Amazon.com is subject to strict liability as a “seller” for the purposes of products liability law, an appellate court has held. In Oberdorf v. Amazon.com Inc., a divided panel of the U.S. Court of Appeals for the Third Circuit found that Amazon is subject to strict products liability law claims because it is a “seller” under Pennsylvania law.
This ruling conflicts with rulings from other federal courts, all of which have found that Amazon was not a seller for products liability purposes under other states’ laws. The Third Circuit has agreed to hear the appeal en banc. ABA Section of Litigation leaders have conflicting opinions on the impact this ruling will have on Amazon and similar companies if it stands.
Amazon Sued by Person Hurt by Dog Collar
A woman bought a dog collar on Amazon.com that was being sold by a third-party vendor. Amazon processed the transaction and collected the money, and the vendor sent the product directly to the woman. The collar broke when the woman’s dog lunged while out for a walk, which caused the retractable leash to recoil back into her eye. She became permanently blind in her left eye from the accident.
The woman could not locate the third-party vendor, which no longer sold products on Amazon.com. Therefore, the woman brought a strict products liability claim against Amazon instead. The district court granted summary judgment in favor of Amazon, finding that Amazon was not a “seller” under Pennsylvania law.
Third Circuit Becomes First Court to Find That Amazon Is a Seller
On appeal, the Third Circuit reviewed Amazon’s well-known business model: Through an on-line marketplace, Amazon sells its own products directly to consumers and also lists products from more than one million third-party vendors. A third-party vendor decides “which products to sell, the means of shipping, and product pricing.” After the third-party vendor provides information about the product, “Amazon formats the product’s listing on its website.” Third-party vendors sign contracts with Amazon that provide that Amazon has the “sole discretion” on formatting the listing, as well as the right in “sole discretion” to suspend, prohibit, or remove the listing.
Pennsylvania’s strict products liability law is based on the Restatement (Second) of Torts, § 402A, which provides that an actor can only be subject to strict liability for selling a defective product if he is a “seller . . . engaged in the business of selling such a product.” In order to determine if Amazon was a “seller,” the Third Circuit applied a four-part test previously adopted by the Pennsylvania Supreme Court. Applying this test, the court noted that customers can only communicate with third-party vendors through Amazon, which does nothing to confirm whether such vendors are even subject to legal process. The court believed this allowed third-party vendors to conceal themselves and often leave injured customers “with no direct recourse to the third-party vendor” who—like the third-party vendor in this case—can no longer be located.
The court further noted that Amazon exerts significant control over products because, among other things, it can remove a product listing at any time. Amazon’s sole control of the means of communication also put Amazon in a better position than a consumer to prevent the circulation of defective products. Finally, the court concluded that Amazon could distribute the costs of compensating for injuries, and that Amazon already has indemnification language in its agreements with third-party vendors, which should compel it to keep better track of such vendors.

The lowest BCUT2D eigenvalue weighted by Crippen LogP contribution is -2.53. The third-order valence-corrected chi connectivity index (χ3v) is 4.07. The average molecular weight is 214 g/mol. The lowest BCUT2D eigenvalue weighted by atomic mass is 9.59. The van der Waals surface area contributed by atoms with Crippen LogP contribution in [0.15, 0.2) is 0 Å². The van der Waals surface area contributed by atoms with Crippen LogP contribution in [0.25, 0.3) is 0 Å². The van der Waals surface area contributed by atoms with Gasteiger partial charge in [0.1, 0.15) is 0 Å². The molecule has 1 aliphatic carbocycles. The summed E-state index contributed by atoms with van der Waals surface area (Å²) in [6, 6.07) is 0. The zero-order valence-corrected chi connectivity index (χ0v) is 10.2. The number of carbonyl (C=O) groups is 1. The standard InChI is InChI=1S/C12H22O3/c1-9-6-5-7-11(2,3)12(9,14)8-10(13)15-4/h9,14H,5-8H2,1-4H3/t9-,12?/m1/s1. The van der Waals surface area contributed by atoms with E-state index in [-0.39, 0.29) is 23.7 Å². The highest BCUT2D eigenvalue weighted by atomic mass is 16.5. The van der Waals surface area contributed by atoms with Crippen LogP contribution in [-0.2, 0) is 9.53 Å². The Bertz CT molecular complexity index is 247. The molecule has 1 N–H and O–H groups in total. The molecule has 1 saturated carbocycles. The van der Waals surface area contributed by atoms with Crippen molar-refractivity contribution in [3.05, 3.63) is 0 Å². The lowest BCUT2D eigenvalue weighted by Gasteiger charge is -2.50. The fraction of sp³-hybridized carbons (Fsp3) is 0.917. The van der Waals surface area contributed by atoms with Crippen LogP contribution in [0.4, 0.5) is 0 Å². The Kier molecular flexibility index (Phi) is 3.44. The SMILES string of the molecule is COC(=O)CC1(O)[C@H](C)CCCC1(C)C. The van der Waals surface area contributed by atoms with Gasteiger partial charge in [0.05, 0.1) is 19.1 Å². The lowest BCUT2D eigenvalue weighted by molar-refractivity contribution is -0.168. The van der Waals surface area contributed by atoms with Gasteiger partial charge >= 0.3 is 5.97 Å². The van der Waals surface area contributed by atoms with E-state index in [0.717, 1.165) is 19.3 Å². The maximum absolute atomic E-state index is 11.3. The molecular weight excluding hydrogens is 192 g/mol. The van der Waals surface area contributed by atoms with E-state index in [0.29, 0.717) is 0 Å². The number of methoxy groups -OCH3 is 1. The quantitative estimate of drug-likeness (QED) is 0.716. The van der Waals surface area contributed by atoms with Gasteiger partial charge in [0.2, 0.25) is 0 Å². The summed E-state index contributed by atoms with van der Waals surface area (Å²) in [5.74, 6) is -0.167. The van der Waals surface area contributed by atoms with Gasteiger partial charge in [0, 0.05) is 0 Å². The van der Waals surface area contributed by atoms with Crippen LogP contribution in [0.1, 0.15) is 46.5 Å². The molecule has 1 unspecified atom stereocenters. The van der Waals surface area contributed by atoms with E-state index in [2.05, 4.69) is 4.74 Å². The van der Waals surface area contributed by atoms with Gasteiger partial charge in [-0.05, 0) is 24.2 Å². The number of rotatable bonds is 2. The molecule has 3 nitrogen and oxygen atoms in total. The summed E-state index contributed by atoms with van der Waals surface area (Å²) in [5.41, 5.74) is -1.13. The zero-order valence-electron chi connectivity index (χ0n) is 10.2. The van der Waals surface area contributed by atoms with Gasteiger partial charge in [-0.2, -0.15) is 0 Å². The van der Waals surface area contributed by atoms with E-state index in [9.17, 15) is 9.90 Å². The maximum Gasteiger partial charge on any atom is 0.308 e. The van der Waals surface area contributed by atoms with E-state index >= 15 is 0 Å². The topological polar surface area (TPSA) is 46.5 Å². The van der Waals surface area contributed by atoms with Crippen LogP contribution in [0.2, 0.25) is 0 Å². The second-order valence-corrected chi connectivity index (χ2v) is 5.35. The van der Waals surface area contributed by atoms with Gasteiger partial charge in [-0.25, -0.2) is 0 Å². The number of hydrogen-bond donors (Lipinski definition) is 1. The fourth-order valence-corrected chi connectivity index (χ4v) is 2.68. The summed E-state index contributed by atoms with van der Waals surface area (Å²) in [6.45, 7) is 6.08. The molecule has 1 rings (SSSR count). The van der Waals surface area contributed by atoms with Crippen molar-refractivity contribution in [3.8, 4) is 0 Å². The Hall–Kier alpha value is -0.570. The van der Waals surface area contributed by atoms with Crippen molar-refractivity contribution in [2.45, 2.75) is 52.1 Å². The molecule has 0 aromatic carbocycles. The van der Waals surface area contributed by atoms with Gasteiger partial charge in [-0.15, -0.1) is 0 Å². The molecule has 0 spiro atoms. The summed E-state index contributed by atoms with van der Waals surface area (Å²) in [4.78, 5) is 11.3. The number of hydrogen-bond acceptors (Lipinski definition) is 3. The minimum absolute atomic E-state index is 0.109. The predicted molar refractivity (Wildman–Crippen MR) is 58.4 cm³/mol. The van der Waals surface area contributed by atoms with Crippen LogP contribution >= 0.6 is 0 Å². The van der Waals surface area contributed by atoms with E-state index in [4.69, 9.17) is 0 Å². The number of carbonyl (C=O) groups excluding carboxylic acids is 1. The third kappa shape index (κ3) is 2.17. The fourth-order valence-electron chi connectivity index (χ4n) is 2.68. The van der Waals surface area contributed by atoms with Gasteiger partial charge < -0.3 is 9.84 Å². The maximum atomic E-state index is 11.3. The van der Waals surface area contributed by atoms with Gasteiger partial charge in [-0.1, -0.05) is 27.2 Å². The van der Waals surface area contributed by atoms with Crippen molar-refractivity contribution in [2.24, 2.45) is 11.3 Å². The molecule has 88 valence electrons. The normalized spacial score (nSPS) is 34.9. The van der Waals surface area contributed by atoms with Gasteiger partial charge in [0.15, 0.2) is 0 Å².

Courts Have Rejected Strict Liability Claims in Other States
Amazon has prevailed on similar claims in the Fourth Circuit and the Sixth Circuit, as well as several district courts. The court noted that it had to apply Pennsylvania law, however, and not the laws from those other states. Thus, it “is of little consequence whether Amazon is a ‘seller’ for purposes of other states’ statutes, as each of those statutory schemes is based on distinct language and policy considerations.” The dissenting judge disagreed, noting that the Pennsylvania Supreme Court would consider relevant decisions from other jurisdictions, and that these “sources, including two federal appellate decisions so far, confirm what Pennsylvania law already makes clear. Amazon’s role in assisting a product’s sale does not make it that product’s ‘seller.’”
Section Leaders View the Potential Impact of This Decision Differently
Based on Amazon’s size and stature, as well as the conflict with rulings from other states, Section of Litigation leaders predicted en banc review. Those predictions were accurate, as en banc review has now been granted. Should the full Third Circuit reach the same conclusion as the panel did, Section leaders disagree about the potential impact of the decision. “This issue is state-specific, and this ruling is not a watershed moment for Amazon,” says Rudy R. Perrino, Los Angeles, CA, cochair of the Section’s Products Liability Litigation Committee. Instead, Perrino believes Amazon likely views this “as a one-off decision, which will not be repeated across the country for two reasons: it was limited to Pennsylvania law and the product seller could not be found.”
Other Section leaders disagree. “The opinion is very controversial and it could have a large impact on Amazon’s business model given the sheer volume of products they sell from third-party vendors,” says Tonya G. Newman, Chicago, IL, another cochair of the Products Liability Litigation Committee. A ruling from the en banc panel is expected in 2020.
*Note: An en banc decision is pending as of April 20, 2020.
Peter J. Murphy is a contributing editor for Litigation News.
Hashtags: #Amazon, #enbanc, #productsliability
- Timothy S. Kaye, ABA Fundamentals: Products Liability Law (American Bar Association 2015).
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